Realistic Bottle Fly Wings
Realistic Bottle Fly Wings are an absolute must when tying realistic looking and effective blue bottle flies, green bottle flies, house flies… They are authentic replicas of real bottle fly wings in their appearance and performance in the water. The shape and size follow the natural curve of insect wings. Transparent, with detailed printing resembling natural insect’s veins. Made of top quality, lightweight, and flexible material that is also very soft, mimicking the feel of real wings. The material is very strong, durable, and resilient to tearing and scratching. UV protected. Edges have been burned for additional reinforcement. Pre-cut and easy to tie, no prep work needed – simply take them off the sheet and tie them on by the provided tab. These wings have been carefully designed, so when used appropriately, there is no tippet twisting.
The realistic look and great performance of Realistic Bottle Fly Wings provide that imperative advantage when fishing this fly pattern.
Realistic Bottle Fly Wings come with 10 pairs per package in three sizes: Small, Medium, and Large. Small is a good choice for hook size #14, Medium for hook #12, and Large for hook #10.
(Please note that due to many different types and models of hooks, these hook size recommendations are just rough estimates.)
Blue Bottle Fly Fishing
Order: Diptera, Family: Calliphoridae
Blue Bottle Fly (bluebottle fly, bottlebee) is a common fly also known as Blow Fly (Blowie). These flies are related to house fly but are larger in size – they grow to about half an inch in length. What distinguishes bottle flies from other flies is their bright, shiny metallic blue, green or black color that covers their abdomen. Like other common flies, they have large eyes, one pair of clear wings, and short antennae.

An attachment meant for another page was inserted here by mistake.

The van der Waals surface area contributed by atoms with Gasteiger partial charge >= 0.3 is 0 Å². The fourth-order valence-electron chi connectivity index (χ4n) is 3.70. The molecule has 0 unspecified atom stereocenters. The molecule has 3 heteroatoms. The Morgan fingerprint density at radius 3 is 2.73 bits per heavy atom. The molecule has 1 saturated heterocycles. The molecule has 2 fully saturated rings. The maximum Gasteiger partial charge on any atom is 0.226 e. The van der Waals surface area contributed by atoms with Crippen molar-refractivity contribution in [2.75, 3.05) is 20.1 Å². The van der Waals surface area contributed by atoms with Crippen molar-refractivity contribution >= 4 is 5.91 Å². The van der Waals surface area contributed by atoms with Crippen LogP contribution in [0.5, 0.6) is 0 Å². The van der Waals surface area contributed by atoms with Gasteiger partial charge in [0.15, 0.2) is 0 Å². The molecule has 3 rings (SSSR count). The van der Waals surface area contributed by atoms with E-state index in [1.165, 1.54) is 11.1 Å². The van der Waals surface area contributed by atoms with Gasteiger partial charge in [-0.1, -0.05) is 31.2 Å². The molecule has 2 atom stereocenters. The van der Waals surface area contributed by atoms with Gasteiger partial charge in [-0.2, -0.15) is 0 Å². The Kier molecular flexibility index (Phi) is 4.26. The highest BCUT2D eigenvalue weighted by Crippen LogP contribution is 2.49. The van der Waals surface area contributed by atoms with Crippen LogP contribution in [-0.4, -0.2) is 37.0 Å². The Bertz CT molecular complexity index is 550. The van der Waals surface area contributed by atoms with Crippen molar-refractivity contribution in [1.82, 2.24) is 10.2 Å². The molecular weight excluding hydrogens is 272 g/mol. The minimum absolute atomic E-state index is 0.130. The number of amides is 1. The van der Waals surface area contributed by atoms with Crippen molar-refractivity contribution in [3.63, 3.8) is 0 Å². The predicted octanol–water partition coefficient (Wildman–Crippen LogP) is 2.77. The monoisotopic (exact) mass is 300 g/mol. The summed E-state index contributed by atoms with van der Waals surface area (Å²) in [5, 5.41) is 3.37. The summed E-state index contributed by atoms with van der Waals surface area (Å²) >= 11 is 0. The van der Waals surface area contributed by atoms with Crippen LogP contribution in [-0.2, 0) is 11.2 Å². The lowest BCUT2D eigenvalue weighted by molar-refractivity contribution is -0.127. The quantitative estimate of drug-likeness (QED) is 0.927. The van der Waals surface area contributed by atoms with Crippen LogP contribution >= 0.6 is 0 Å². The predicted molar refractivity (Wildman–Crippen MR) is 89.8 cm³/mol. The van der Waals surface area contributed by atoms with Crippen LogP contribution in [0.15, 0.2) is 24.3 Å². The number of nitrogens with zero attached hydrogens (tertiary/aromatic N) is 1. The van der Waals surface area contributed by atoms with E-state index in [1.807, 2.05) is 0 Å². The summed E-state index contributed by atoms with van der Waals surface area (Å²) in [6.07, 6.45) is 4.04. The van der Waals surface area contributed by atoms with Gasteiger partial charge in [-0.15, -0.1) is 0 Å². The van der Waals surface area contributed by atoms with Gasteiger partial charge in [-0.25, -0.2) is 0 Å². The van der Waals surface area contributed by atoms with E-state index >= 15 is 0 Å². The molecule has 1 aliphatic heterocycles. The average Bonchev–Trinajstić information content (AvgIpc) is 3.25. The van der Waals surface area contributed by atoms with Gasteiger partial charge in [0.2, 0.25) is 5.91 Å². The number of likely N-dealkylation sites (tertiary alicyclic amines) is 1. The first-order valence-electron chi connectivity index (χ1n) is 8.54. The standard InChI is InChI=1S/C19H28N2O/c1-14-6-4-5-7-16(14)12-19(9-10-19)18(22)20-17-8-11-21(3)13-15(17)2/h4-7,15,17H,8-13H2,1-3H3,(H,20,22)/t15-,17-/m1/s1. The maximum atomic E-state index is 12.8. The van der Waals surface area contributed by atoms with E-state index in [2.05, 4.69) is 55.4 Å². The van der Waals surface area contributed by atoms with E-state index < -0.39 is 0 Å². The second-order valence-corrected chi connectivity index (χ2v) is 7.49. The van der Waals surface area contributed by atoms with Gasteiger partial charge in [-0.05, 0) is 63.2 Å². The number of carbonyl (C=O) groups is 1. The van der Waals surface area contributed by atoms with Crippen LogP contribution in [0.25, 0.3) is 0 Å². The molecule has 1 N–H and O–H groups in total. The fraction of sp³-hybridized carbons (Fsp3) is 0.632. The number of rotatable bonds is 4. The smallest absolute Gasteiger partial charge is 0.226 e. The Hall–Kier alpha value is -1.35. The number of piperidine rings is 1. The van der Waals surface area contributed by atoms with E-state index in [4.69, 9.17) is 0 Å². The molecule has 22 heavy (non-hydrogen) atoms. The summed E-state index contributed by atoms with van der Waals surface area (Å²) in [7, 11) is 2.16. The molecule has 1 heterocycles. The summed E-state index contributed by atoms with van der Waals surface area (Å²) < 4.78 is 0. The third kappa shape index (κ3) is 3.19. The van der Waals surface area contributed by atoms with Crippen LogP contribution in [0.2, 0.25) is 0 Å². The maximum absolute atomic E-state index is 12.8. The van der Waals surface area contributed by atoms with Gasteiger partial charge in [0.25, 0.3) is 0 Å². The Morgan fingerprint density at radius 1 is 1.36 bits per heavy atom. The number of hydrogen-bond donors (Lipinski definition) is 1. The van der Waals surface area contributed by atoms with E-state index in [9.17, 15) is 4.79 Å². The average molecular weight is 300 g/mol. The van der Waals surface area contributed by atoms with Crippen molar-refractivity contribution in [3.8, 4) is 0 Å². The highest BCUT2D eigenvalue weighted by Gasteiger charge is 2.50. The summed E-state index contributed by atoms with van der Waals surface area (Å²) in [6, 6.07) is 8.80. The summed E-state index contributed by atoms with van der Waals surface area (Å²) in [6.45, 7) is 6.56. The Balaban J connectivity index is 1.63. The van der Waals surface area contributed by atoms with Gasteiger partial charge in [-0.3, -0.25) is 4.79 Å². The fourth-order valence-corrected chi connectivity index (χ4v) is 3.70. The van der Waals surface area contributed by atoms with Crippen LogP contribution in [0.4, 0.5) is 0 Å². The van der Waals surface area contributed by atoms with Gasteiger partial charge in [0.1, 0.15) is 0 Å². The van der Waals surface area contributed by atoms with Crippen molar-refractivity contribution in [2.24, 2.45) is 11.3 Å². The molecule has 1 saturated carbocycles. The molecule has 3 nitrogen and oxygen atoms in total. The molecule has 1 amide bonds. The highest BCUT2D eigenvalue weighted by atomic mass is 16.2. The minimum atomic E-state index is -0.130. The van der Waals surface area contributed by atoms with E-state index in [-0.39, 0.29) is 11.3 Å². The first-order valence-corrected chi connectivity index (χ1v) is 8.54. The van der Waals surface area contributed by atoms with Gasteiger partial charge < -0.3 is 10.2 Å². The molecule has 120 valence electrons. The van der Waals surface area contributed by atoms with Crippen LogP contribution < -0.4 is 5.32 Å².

These flies can be found anywhere, including farms, fields, woods. They feed on dead animals, excrement, and open wounds of living animals. They also feed on flowers, eating nectar and pollen. These flies like shady places and can be also found on the outer walls of buildings.
Bottle flies breed during the warm summer months, when they are most active, making it the best time for fishing these fly patterns. These are great flies to use on streams near farms and meadows, near livestock, as well as near old sheds and cabins. Breezy summer afternoons are the best times to use this pattern. As they account for a good protein serving, hungry trout are not going to pass these ‘happy meals’.
Bottle fly is a great trout dry fly that will get you some serious fish during the hot summer months!
Fly Fishing Terrestrial Flies
Terrestrial insects are land-bred. Some of the species of terrestrials include hoppers (grasshoppers), ants, beetles, bees, crickets, etc.
Terrestrials are one of the essential food sources for trout and other game fish during the summer months. Hot summer months are when the aquatic insects become sparse, the trout is the most active and grows the fastest. This is when terrestrials become their most important food source as a rich source of protein. A terrestrial falling into the water is a great and nutritious meal for fish as these insects are usually bulkier and heavier than aquatic insects and they provide a large calorie intake when the trout need it most.
Terrestrial fly patterns are effective from May till October, and sometimes even into November.
As terrestrials are most active and most likely to fall in the river during the day, the best time to fish these fly patterns is anytime from late morning all the way through the evening. Windy days are best as the wind ‘pushes’ them to the water. Optimal locations to present terrestrial patterns are along cut banks, grassy shorelines, or under big trees – places where fish wait for them – easy meals just dropping in. As these insects will eventually be pulled further into the river – midstream can also be a good place to present your fly.
On smaller streams fish are depending mostly on terrestrials as their food source. Small waters don’t have the high-energy riffles where the aquatic insects spend much of their lifecycles. For fishing small streams – terrestrials are a must.
Be it mid-summer, early fall, or the midst of spring – fishing terrestrial fly patterns can provide top dry-fly action!
Fly tying video using this product
For a full list of materials needed for tying a Flying Ant pattern, go here.
Ed Dupont (verified owner) –
Realistic and easy to use !